News wherever your choose. That could be the motto of news in the age of mobile, according to a new study by the Pew Research Center's Project for Excellence in Journalism.

The study, "The Explosion in Mobile Audiences and a Close Look at What it Means for News", was conducted in June through August, surveyed 9513 adults 18 years and older, of which 2013 owned a tablet and 3947 owned a smartphone. Among its key findings: 22 percent of U.S. adults own a tablet, and 64 percent of them get news from that device. Forty-four percent own a smartphone, of which 62 percent use their smartphone to find news.

But the Pew study found that tablets and smartphones, rather than replacing other delivery channels for news, are creating a new kind of “multi-platform” news consumer.

Not Just Headline-Surfing

Fifty-four percent of tablet owners also get news on a smartphone, 77 percent also on a desktop or laptop, and 47 percent still read printed news.

For smartphone news consumers, 28 percent also get news on a tablet, 75 percent on a desktop or laptop, and 47 percent in print. Multi-device users spend as much time on each platform as do other news users of that platform. In other words, multi-platform users are generally not substituting one device for another.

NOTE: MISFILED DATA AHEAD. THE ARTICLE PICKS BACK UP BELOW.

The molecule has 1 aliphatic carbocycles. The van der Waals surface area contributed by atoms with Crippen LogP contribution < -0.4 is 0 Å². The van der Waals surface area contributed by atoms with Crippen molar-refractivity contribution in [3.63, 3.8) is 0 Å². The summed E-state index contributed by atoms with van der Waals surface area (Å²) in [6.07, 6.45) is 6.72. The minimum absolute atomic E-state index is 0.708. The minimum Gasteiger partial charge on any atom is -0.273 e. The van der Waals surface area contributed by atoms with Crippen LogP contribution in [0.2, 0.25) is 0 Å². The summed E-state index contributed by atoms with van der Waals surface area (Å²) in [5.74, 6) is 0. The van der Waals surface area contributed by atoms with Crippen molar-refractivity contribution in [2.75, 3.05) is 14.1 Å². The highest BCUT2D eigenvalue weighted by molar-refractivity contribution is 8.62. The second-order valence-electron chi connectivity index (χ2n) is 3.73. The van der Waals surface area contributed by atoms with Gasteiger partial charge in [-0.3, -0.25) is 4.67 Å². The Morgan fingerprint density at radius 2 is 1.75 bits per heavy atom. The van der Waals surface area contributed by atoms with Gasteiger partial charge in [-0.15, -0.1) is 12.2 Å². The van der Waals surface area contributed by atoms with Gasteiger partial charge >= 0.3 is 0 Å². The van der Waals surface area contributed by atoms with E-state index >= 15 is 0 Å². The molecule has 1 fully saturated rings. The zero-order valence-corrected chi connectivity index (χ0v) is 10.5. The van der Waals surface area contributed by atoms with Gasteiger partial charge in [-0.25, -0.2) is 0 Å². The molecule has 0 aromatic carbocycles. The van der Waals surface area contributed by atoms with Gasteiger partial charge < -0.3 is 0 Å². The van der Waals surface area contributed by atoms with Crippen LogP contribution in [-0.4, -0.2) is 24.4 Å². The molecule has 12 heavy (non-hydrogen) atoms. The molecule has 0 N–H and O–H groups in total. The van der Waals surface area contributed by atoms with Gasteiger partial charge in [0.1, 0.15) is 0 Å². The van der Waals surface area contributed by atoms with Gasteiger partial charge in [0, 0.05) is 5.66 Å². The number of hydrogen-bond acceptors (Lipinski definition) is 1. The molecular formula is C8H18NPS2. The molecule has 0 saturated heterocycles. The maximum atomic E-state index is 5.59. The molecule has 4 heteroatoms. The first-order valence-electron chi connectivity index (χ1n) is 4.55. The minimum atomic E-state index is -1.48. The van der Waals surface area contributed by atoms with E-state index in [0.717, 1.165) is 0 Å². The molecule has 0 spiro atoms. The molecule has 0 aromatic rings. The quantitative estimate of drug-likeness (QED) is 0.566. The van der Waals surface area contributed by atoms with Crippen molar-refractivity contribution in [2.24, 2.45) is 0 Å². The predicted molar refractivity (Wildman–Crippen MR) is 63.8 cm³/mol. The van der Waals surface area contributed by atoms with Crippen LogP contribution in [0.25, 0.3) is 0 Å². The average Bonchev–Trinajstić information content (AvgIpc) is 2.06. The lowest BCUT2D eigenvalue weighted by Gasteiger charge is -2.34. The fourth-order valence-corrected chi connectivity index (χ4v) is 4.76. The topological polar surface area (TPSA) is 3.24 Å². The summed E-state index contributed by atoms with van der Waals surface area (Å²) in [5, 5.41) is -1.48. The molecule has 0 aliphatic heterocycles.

The news that’s being read is not just headline-surfing. The study found that those who get news on their devices several times a day, whether on a smartphone or a tablet, are very engaged. They tend to rely on more sources, including more new sources, and they tend to read in-depth articles, watch news videos, and send and receive news through email or social networks.

A Tale of Two Audiences

On tablets, however, the report found that two mobile news audiences are developing – those who are primarily digital-only consumers, and those mobile users who also remain loyal to print. About a fifth of mobile news consumers have paid for a digital news subscription in the past year and a third of tablet news consumers with digital subscriptions have added other digital subscriptions since they bought the device.

At the same time, nearly a third of mobile news consumers also have print-only subscriptions to news sources, which three-quarters intend to keep. But print aficionados also tend to like a traditional news reading experience on their devices, rather than one with a variety of high-tech features.

The study also suggests that the talk about a “post-PC” era may be overblown -- at least when it comes to news consumers. The desktop or laptop is still a fundamental part of news consumption, even as tablet and smartphone ownership increases, because laptops/desktops are the weekday work tool. For example, 41 percent of mobile news consumers who get news from a laptop/desktop and print still prefer a conventional computer.

Editor's Note: For more Pew Research insights into the impact of mobile devices on news consumption, read The State of News Media 2012.